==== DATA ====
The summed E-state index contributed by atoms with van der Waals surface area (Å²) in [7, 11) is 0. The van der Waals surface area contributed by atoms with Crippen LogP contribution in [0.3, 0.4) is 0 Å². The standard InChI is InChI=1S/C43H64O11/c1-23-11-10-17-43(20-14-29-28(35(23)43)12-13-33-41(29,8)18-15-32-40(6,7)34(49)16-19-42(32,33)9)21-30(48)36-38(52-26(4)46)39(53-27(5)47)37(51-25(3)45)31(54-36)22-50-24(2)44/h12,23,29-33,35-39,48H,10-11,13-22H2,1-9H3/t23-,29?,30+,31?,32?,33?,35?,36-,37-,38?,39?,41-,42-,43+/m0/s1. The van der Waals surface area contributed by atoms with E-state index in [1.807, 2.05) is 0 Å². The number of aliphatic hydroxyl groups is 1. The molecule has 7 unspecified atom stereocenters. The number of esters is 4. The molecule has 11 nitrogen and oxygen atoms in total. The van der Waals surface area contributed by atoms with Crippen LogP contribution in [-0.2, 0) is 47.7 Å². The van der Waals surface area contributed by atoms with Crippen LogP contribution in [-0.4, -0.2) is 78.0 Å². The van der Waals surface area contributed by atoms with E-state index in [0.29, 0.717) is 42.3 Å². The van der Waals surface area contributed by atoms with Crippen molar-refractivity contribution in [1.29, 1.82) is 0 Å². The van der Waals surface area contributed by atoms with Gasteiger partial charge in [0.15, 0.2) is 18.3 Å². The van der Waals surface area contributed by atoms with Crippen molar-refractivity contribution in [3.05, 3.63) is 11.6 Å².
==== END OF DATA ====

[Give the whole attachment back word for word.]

The summed E-state index contributed by atoms with van der Waals surface area (Å²) in [7, 11) is 0. The van der Waals surface area contributed by atoms with Crippen LogP contribution in [0.3, 0.4) is 0 Å². The standard InChI is InChI=1S/C43H64O11/c1-23-11-10-17-43(20-14-29-28(35(23)43)12-13-33-41(29,8)18-15-32-40(6,7)34(49)16-19-42(32,33)9)21-30(48)36-38(52-26(4)46)39(53-27(5)47)37(51-25(3)45)31(54-36)22-50-24(2)44/h12,23,29-33,35-39,48H,10-11,13-22H2,1-9H3/t23-,29?,30+,31?,32?,33?,35?,36-,37-,38?,39?,41-,42-,43+/m0/s1. The van der Waals surface area contributed by atoms with E-state index in [1.807, 2.05) is 0 Å². The number of aliphatic hydroxyl groups is 1. The molecule has 7 unspecified atom stereocenters. The number of esters is 4. The molecule has 11 nitrogen and oxygen atoms in total. The van der Waals surface area contributed by atoms with Crippen LogP contribution in [-0.2, 0) is 47.7 Å². The van der Waals surface area contributed by atoms with Crippen LogP contribution in [-0.4, -0.2) is 78.0 Å². The van der Waals surface area contributed by atoms with E-state index in [0.29, 0.717) is 42.3 Å². The van der Waals surface area contributed by atoms with Crippen molar-refractivity contribution in [1.29, 1.82) is 0 Å². The van der Waals surface area contributed by atoms with Gasteiger partial charge in [0.15, 0.2) is 18.3 Å². The van der Waals surface area contributed by atoms with Crippen molar-refractivity contribution in [3.05, 3.63) is 11.6 Å².